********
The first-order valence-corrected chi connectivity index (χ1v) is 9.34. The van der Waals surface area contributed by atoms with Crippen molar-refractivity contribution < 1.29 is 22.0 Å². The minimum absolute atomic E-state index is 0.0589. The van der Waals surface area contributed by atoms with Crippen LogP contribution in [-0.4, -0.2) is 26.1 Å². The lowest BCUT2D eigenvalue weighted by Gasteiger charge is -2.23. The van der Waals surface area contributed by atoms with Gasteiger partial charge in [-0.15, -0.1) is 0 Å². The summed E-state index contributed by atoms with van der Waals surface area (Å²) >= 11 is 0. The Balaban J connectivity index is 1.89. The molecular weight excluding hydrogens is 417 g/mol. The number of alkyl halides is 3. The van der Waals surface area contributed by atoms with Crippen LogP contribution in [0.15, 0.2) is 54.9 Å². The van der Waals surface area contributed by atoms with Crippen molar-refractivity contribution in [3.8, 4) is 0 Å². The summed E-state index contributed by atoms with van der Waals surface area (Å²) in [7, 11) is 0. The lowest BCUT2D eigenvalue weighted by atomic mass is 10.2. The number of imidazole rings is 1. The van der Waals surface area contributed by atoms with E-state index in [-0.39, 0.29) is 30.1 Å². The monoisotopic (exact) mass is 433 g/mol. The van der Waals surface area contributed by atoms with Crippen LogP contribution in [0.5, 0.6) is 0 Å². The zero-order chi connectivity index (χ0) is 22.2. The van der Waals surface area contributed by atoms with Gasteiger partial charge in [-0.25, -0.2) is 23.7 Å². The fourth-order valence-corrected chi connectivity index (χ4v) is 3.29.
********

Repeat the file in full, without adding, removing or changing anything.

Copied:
The first-order valence-corrected chi connectivity index (χ1v) is 9.34. The van der Waals surface area contributed by atoms with Crippen molar-refractivity contribution < 1.29 is 22.0 Å². The minimum absolute atomic E-state index is 0.0589. The van der Waals surface area contributed by atoms with Crippen LogP contribution in [-0.4, -0.2) is 26.1 Å². The lowest BCUT2D eigenvalue weighted by Gasteiger charge is -2.23. The van der Waals surface area contributed by atoms with Gasteiger partial charge in [-0.15, -0.1) is 0 Å². The summed E-state index contributed by atoms with van der Waals surface area (Å²) >= 11 is 0. The Balaban J connectivity index is 1.89. The molecular weight excluding hydrogens is 417 g/mol. The number of alkyl halides is 3. The van der Waals surface area contributed by atoms with Crippen LogP contribution in [0.15, 0.2) is 54.9 Å². The van der Waals surface area contributed by atoms with Crippen molar-refractivity contribution in [3.8, 4) is 0 Å². The summed E-state index contributed by atoms with van der Waals surface area (Å²) in [7, 11) is 0. The lowest BCUT2D eigenvalue weighted by atomic mass is 10.2. The number of imidazole rings is 1. The van der Waals surface area contributed by atoms with E-state index in [-0.39, 0.29) is 30.1 Å². The monoisotopic (exact) mass is 433 g/mol. The van der Waals surface area contributed by atoms with Crippen LogP contribution in [0.5, 0.6) is 0 Å². The zero-order chi connectivity index (χ0) is 22.2. The van der Waals surface area contributed by atoms with Gasteiger partial charge in [-0.25, -0.2) is 23.7 Å². The fourth-order valence-corrected chi connectivity index (χ4v) is 3.29.